Using a Cell Value as a Worksheet Name in a Formula

Written by Allen Wyatt (last updated December 4, 2021)
This tip applies to Excel 2007, 2010, 2013, 2016, 2019, and Excel in Microsoft 365


1

Roy has a formula that references a cell in another workbook, as ='[Timesheets.xlsm]Week01'!L6. He would like to have the formula pick up the name of the worksheet (Week01) from another cell, so that the formula becomes more general-purpose. Roy wonders how he should change the formula so it can use whatever worksheet name is in cell B9.

The easiest way to handle this is to use the INDIRECT worksheet function. Essentially, it takes a cell address and uses it as a "pointer" and then retrieves the value from that cell. For instance, you could use the following:

=INDIRECT(L6)

This results in the value in cell L6 being fetched and used as the pointer to what you really want. Thus, if cell L6 contains "A7", then the function returns the value of whatever is in cell A7. Interestingly, if you invoke the function in this way you get a different result:

=INDIRECT("L6")

The result is the contents of cell L6 instead of using the contents of cell L6 as a pointer.

With this information, you could easily put together an address that will work properly with the INDIRECT function:

=INDIRECT("'[Timesheets.xlsm]" & K2 & "'!L6")

This formula assumes that the name of the desired worksheet is stored in cell K2. If a valid worksheet name is not in that cell the formula returns a #REF error.

One important "gotcha" with this approach is that you've got to make sure that the workbook (Timesheets.xlsm) is open. INDIRECT won't reach into an unopen workbook. If it is not open, then you'll get a #REF error instead of the desired value.

If you want to make the formula even more general-purpose, you could pull the workbook name, worksheet name, and cell referene all from cells within your worksheet, as in this manner:

=INDIRECT("'[" & K1 & "]" & K2 & "'!" & K3)

In this instance, K1 would contain the workbook name (Timesheets.xlsm), K2 would contain the worksheet name ("Week01"), and K3 would contain the cell desired ("L6").

ExcelTips is your source for cost-effective Microsoft Excel training. This tip (6069) applies to Microsoft Excel 2007, 2010, 2013, 2016, 2019, and Excel in Microsoft 365.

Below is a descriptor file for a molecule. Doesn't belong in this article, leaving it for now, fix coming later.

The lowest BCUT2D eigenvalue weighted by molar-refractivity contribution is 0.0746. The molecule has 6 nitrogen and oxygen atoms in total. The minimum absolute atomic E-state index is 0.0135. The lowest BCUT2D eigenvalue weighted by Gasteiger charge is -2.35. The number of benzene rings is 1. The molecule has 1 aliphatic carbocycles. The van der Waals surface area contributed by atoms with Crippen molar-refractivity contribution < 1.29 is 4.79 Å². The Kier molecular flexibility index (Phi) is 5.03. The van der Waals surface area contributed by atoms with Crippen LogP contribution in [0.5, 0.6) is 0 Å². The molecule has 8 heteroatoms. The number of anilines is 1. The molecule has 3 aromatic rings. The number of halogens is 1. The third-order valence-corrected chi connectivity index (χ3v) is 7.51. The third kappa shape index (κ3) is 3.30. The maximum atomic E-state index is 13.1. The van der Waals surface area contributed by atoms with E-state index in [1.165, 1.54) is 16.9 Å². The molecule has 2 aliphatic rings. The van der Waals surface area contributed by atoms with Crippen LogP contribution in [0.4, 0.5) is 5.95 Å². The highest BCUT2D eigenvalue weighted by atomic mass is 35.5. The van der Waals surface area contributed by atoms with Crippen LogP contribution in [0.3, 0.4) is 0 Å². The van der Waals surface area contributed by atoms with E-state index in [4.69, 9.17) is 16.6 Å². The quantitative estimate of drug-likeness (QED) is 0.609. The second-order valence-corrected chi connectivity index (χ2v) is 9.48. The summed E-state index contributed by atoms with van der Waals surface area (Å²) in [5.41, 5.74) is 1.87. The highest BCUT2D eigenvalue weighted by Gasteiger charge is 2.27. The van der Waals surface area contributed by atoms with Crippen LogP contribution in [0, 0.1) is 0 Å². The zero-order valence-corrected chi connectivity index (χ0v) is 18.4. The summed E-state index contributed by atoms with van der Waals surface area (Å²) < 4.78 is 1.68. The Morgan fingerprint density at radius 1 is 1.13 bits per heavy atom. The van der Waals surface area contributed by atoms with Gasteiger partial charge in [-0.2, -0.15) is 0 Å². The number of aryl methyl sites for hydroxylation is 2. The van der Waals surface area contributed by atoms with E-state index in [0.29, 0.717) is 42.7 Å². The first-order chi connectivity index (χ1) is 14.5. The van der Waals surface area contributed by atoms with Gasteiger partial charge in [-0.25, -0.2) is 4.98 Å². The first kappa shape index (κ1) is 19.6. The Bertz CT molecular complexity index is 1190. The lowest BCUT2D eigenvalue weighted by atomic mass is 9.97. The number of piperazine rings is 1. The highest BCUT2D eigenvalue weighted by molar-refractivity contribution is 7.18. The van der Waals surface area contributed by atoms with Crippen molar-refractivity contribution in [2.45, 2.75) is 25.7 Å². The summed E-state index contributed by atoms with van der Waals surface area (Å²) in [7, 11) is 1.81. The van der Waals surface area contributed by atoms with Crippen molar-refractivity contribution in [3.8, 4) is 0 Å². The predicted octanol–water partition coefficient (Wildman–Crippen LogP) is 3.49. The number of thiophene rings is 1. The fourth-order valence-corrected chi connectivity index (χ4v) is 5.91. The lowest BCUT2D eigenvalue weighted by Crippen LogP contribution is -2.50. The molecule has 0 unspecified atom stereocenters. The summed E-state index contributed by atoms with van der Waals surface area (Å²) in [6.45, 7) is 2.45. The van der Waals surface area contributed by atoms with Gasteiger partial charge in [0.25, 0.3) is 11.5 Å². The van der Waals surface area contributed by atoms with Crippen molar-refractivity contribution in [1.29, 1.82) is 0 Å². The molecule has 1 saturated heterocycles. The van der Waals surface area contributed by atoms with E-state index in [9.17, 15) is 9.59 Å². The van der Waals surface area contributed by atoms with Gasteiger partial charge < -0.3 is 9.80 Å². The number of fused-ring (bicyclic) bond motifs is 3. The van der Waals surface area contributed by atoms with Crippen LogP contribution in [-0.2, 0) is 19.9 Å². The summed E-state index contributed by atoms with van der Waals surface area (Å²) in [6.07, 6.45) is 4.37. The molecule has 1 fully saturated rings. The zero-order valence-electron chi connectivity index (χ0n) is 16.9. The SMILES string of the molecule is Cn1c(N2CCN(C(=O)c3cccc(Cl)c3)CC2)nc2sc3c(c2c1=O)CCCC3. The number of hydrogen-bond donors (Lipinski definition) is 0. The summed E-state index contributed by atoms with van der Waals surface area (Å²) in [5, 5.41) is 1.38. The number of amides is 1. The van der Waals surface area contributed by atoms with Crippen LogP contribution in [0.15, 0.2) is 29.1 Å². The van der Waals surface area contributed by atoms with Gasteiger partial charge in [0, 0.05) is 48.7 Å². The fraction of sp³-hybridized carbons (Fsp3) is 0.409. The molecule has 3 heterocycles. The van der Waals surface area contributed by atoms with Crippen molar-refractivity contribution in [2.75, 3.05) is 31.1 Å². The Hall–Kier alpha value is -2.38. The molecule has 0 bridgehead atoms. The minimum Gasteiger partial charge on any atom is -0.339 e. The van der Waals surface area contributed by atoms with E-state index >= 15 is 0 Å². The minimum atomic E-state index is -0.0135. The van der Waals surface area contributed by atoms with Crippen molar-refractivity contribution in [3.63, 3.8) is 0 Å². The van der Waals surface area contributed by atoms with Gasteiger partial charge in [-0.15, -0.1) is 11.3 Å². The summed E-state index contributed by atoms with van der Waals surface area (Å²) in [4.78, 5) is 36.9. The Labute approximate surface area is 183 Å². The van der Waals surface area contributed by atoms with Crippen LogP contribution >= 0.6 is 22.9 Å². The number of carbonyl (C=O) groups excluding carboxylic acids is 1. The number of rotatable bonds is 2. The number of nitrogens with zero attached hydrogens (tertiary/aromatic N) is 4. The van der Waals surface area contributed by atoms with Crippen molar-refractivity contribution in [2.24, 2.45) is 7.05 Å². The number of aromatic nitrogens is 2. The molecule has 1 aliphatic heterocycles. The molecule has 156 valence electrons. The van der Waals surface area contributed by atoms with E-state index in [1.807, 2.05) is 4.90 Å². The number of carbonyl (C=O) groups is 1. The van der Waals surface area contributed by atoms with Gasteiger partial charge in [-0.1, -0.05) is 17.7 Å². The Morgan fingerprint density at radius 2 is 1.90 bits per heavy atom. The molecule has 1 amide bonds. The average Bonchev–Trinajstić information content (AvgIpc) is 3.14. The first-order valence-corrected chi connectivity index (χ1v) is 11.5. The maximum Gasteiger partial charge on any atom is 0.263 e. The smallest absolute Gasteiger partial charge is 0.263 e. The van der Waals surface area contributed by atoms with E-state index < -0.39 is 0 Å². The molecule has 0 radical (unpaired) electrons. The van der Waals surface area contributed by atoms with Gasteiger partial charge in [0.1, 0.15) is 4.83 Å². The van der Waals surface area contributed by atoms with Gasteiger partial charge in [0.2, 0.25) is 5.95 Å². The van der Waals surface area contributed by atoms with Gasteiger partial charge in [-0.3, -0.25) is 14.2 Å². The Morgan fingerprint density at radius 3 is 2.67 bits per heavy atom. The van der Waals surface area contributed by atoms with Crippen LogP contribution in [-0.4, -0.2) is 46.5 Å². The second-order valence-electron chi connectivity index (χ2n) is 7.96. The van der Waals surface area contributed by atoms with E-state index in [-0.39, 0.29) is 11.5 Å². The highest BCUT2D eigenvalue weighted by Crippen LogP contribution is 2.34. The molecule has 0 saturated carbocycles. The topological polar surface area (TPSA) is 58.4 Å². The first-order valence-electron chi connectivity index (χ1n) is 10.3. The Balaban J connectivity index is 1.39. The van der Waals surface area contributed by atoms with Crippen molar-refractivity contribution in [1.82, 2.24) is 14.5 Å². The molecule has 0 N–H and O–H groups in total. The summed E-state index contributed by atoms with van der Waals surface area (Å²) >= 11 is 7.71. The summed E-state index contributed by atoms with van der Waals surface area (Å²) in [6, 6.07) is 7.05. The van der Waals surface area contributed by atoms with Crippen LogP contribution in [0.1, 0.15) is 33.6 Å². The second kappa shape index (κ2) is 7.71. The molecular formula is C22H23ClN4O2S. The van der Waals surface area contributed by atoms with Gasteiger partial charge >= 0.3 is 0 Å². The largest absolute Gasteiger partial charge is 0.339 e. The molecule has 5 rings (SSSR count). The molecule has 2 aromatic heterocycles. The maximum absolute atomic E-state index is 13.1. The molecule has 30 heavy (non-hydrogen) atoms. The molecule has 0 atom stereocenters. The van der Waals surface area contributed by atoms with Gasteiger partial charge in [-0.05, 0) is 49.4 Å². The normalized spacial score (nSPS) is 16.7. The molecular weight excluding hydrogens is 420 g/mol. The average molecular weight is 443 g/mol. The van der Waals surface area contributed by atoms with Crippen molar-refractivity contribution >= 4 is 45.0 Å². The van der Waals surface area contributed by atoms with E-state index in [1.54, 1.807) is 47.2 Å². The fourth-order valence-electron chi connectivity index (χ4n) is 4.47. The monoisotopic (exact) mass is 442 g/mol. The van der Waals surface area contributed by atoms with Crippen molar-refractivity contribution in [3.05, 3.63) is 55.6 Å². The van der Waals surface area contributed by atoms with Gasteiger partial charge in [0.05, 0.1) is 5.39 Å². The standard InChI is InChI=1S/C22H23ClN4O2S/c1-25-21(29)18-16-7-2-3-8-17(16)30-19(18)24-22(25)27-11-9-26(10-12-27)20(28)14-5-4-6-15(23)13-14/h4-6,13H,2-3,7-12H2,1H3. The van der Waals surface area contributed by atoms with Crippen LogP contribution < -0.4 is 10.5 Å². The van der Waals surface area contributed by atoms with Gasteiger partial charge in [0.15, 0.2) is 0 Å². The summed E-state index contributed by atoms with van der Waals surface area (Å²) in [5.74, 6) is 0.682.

Author Bio

Allen Wyatt

With more than 50 non-fiction books and numerous magazine articles to his credit, Allen Wyatt is an internationally recognized author. He is president of Sharon Parq Associates, a computer and publishing services company. ...

MORE FROM ALLEN

Compound Page Numbering

Simple page numbering is easy to add to your documents. More complex numbering (such as two numbering schemes in the same ...

Discover More

Understanding and Using Batch Files

Batch files are a hold-over from the days of DOS, but they still provide some great features in the lastest versions of ...

Discover More

Viewing Comments

There are three different ways that Excel allows you to display any comments that are in your worksheet. Here's how you ...

Discover More

Comprehensive VBA Guide Visual Basic for Applications (VBA) is the language used for writing macros in all Office programs. This complete guide shows both professionals and novices how to master VBA in order to customize the entire Office suite for their needs. Check out Mastering VBA for Office 2010 today!

More ExcelTips (ribbon)

Outstanding Macro Function Reference

Looking for a great reference that you can use to help figure out the various worksheet functions available in Excel? ...

Discover More

Finding the Lowest Numbers

Need to find the lowest numbers in a range of values? It's easy to do using the SMALL worksheet function, or you can use ...

Discover More

Returning Values to the Left of a VLOOKUP

VLOOKUP is a great function to use in accessing data based on a lookup value. Problem is, you can't easily return ...

Discover More
Subscribe

FREE SERVICE: Get tips like this every week in ExcelTips, a free productivity newsletter. Enter your address and click "Subscribe."

View most recent newsletter.

Comments

If you would like to add an image to your comment (not an avatar, but an image to help in making the point of your comment), include the characters [{fig}] (all 7 characters, in the sequence shown) in your comment text. You’ll be prompted to upload your image when you submit the comment. Maximum image size is 6Mpixels. Images larger than 600px wide or 1000px tall will be reduced. Up to three images may be included in a comment. All images are subject to review. Commenting privileges may be curtailed if inappropriate images are posted.

What is 9 - 3?

2022-04-08 03:35:47

Erik P

Thanks Alan. I use this alot but always forget syntax with speech marks. This was a very clear explanation.


This Site

Got a version of Excel that uses the ribbon interface (Excel 2007 or later)? This site is for you! If you use an earlier version of Excel, visit our ExcelTips site focusing on the menu interface.

Newest Tips
Subscribe

FREE SERVICE: Get tips like this every week in ExcelTips, a free productivity newsletter. Enter your address and click "Subscribe."

(Your e-mail address is not shared with anyone, ever.)

View the most recent newsletter.